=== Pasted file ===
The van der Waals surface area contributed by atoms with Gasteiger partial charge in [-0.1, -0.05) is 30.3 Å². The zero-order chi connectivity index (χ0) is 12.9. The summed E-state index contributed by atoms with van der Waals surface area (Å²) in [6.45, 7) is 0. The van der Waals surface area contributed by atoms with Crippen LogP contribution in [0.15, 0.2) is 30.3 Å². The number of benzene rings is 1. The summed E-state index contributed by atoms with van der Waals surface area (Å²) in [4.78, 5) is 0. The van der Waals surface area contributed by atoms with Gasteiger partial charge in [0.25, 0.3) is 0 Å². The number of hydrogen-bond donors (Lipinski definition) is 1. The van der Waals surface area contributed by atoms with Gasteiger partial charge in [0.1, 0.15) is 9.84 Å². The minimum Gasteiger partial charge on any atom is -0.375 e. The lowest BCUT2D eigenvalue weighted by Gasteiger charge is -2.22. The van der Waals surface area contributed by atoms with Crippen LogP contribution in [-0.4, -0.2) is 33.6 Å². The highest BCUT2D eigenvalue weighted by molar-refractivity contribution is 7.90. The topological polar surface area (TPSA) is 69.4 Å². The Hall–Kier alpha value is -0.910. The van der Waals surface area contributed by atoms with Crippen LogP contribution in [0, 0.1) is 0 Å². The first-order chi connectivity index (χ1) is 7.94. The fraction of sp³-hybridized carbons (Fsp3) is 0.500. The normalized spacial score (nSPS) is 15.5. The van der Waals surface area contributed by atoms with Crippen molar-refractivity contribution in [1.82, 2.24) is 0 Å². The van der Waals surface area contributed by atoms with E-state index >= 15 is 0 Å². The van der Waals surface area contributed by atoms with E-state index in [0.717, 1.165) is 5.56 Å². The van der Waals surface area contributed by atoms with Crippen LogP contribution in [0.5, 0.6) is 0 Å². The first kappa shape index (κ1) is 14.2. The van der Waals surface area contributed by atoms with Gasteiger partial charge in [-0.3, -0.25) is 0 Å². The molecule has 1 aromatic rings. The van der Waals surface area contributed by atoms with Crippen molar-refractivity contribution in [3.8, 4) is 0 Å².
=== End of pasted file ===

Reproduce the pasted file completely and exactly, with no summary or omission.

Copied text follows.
The van der Waals surface area contributed by atoms with Gasteiger partial charge in [-0.1, -0.05) is 30.3 Å². The zero-order chi connectivity index (χ0) is 12.9. The summed E-state index contributed by atoms with van der Waals surface area (Å²) in [6.45, 7) is 0. The van der Waals surface area contributed by atoms with Crippen LogP contribution in [0.15, 0.2) is 30.3 Å². The number of benzene rings is 1. The summed E-state index contributed by atoms with van der Waals surface area (Å²) in [4.78, 5) is 0. The van der Waals surface area contributed by atoms with Gasteiger partial charge in [0.25, 0.3) is 0 Å². The number of hydrogen-bond donors (Lipinski definition) is 1. The van der Waals surface area contributed by atoms with Gasteiger partial charge in [0.1, 0.15) is 9.84 Å². The minimum Gasteiger partial charge on any atom is -0.375 e. The lowest BCUT2D eigenvalue weighted by Gasteiger charge is -2.22. The van der Waals surface area contributed by atoms with Crippen LogP contribution in [-0.4, -0.2) is 33.6 Å². The highest BCUT2D eigenvalue weighted by molar-refractivity contribution is 7.90. The topological polar surface area (TPSA) is 69.4 Å². The Hall–Kier alpha value is -0.910. The van der Waals surface area contributed by atoms with Crippen LogP contribution in [0, 0.1) is 0 Å². The first-order chi connectivity index (χ1) is 7.94. The fraction of sp³-hybridized carbons (Fsp3) is 0.500. The normalized spacial score (nSPS) is 15.5. The van der Waals surface area contributed by atoms with Crippen molar-refractivity contribution in [1.82, 2.24) is 0 Å². The van der Waals surface area contributed by atoms with E-state index >= 15 is 0 Å². The van der Waals surface area contributed by atoms with E-state index in [0.717, 1.165) is 5.56 Å². The van der Waals surface area contributed by atoms with Crippen LogP contribution in [0.5, 0.6) is 0 Å². The first kappa shape index (κ1) is 14.2. The van der Waals surface area contributed by atoms with Gasteiger partial charge in [-0.3, -0.25) is 0 Å². The molecule has 1 aromatic rings. The van der Waals surface area contributed by atoms with Crippen molar-refractivity contribution in [3.8, 4) is 0 Å².